by Femi Falana
Until a fortnight ago, the Ministry of Defense had no substantive minister for over 22 months. Erelu Olusola Obada, a Minister of State for defense was directed by President Goodluck Jonathan to superintend the defense ministry for over a year. And when she was relieved of her post in a cabinet reshuffle last year the Information Minister, Labaran Maku was saddled with the responsibility of supervising the Ministry of Defense.
It is on record that both Mrs. Obada and Mr. Labaran Maku allowed the Chief of Defense Staff to operate as the de facto Minister of Defense. Under the arrangement the Chief of Defense Staff had direct access to the President. But with the rising onslaught of the Boko Haram sect in the north east zone of the country President Jonathan was recently compelled to appoint a substantive Minister of Defense in the person of General Mohammed Gusau, a retired general and a former National Security Adviser.
The new minister assumed duty last week and was reported to have summoned a meeting of the service chiefs to review the state of the war on terror. To the embarrassment of the Minister the Service Chiefs were said to have nominated the Chief of Defense Staff to represent them at the meeting. As if that was not enough the Chief of Defense Staff, Air Vice Marshall Alex Badeh was alleged to have made it clear to the Minister that he could only relate with the service chiefs through his office.
Infuriated by what was considered as an act of insubordination on the part of the Chief of Defense Staff the Minister threatened to resign from the Jonathan Administration. Although the Ministry of Defense promptly denied the rumored resignation of the Minister the crisis has brought to the fore the refusal of the military establishment to subject itself to civil authorities under a democratic dispensation.
Since the military had ruled the country for close to three decades serving military officers have a penchant for treating civil authorities with disdain. The anti-democratic culture is not peculiar to Nigeria. Based on similar experience it is specifically stated in section 87(2) of the 1994 Ethiopian Constitution, “The Minister of Defense shall be a civilian.”
No doubt, the President of the Republic appoints the Chief of Defense Staff and the service chiefs. Pursuant to section 218(3) of the Constitution, “The President may, by directions in writing and subject to such conditions as he may think fit, delegate to any member of the armed forces of the Federation his powers relating to the operational use of the Armed Forces of the Federation”. The President pursuant to section 147 of the Constitution equally appoints the Minister of Defense. But the President has, in exercise of his powers under sections 5(1) and 148(1) of the Constitution, delegated his executive powers of managing the defense ministry to the Minister of Defence.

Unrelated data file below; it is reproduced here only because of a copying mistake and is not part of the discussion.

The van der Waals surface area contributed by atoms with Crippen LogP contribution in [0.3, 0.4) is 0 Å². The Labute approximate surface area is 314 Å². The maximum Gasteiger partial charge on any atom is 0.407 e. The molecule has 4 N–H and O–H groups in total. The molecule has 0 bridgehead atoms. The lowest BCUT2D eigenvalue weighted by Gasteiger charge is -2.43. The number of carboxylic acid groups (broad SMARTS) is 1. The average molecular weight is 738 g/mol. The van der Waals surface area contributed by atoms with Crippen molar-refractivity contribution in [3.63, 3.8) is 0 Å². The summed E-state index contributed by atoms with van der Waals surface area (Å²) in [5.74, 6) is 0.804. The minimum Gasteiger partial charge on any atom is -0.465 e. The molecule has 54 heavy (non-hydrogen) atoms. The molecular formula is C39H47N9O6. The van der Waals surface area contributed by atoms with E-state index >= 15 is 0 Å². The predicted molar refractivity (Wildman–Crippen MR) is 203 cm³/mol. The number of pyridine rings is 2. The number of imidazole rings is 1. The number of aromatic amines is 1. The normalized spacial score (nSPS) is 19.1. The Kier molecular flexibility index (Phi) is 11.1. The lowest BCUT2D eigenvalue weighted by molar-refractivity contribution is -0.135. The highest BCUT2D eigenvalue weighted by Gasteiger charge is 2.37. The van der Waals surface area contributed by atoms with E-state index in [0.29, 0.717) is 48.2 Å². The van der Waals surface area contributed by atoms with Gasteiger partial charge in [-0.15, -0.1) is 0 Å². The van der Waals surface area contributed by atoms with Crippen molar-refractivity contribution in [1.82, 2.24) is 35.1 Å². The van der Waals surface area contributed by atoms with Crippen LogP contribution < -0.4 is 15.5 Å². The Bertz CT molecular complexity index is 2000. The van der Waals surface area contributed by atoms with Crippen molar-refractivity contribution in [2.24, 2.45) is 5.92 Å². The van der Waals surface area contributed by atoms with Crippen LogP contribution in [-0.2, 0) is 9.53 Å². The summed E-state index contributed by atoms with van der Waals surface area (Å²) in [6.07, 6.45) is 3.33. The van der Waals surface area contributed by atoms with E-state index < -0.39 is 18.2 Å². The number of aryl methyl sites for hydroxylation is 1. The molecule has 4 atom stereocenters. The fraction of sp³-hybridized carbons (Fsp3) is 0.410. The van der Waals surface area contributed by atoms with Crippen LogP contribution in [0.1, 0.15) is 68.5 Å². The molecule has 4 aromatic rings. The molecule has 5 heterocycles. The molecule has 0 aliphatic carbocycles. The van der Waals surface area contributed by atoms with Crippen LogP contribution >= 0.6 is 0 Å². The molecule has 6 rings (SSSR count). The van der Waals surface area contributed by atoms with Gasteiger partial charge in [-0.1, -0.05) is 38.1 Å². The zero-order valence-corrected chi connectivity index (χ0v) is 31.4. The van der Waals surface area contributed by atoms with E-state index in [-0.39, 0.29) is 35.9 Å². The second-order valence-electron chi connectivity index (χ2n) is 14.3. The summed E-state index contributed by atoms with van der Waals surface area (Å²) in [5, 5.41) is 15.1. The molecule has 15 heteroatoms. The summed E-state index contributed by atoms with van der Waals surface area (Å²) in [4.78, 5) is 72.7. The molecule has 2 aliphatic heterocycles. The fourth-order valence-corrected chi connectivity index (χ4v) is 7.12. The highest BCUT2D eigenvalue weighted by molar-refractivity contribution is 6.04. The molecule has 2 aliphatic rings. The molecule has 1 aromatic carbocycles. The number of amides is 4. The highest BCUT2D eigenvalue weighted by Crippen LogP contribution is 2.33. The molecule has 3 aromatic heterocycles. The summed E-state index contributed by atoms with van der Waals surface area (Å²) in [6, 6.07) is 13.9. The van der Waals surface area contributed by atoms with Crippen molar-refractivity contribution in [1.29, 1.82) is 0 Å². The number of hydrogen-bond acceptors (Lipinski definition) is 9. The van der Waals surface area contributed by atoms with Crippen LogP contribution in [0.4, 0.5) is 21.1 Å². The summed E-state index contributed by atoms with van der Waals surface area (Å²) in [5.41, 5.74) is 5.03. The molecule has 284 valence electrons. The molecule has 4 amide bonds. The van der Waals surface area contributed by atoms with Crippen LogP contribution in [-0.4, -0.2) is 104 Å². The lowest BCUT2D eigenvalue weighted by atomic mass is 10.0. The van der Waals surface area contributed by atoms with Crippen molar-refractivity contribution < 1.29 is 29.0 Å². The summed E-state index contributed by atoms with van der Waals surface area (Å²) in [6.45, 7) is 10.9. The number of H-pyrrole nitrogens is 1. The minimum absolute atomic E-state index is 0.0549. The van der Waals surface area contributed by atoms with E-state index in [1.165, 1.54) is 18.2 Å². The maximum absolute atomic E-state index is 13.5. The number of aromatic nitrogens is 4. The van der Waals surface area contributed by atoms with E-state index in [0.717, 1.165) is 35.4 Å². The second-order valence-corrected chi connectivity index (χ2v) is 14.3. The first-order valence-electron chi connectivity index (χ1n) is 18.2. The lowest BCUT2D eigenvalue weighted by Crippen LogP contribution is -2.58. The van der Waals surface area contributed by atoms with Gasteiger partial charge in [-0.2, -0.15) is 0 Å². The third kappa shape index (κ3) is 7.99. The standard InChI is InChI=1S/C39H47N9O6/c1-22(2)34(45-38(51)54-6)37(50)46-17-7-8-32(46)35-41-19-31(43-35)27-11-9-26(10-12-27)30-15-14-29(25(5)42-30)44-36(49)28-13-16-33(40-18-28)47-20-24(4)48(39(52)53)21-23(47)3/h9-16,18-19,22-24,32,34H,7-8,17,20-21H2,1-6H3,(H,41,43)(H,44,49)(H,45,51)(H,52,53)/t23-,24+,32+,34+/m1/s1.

Apart from such power of superintendence the Minister is recognized as the head of the Ministry of Defense by the Armed Forces Act (CAP A20) Laws of the Federation of Nigeria, 2004. Thus, in the Armed Forces Council and the National Defense Council the Minister of Defense is higher than the Chief of Defense Staff and the service chiefs in the ranking of the members.
For the avoidance of doubt, the Minister of Defense is the Chairman while the Chief of Defense Staff is the Vice-Chairman of the Army Council, Navy Board and Air Council (See sections 9, 12 and 15 of the Armed Forces Act). It is pertinent to note that the permanent secretary who is a civilian is the accounting officer of the Ministry of Defense and a member of the governing councils of the armed forces.
In the light of the unambiguous provisions of the Constitution and the Armed Forces Act the Chief of Defense Staff and the Service Chiefs are answerable to the Minister of Defense to whom the President has delegated his executive powers with respect to the defense of the federation. Therefore, the President, as the Commander-in-chief of the Armed Forces should, without any further delay, call the Chief of Defense Staff and the service chiefs to order.
Femi Falana is barrister and Senior Advocate of Nigeria.
The opinions expressed in this article are solely those of the author.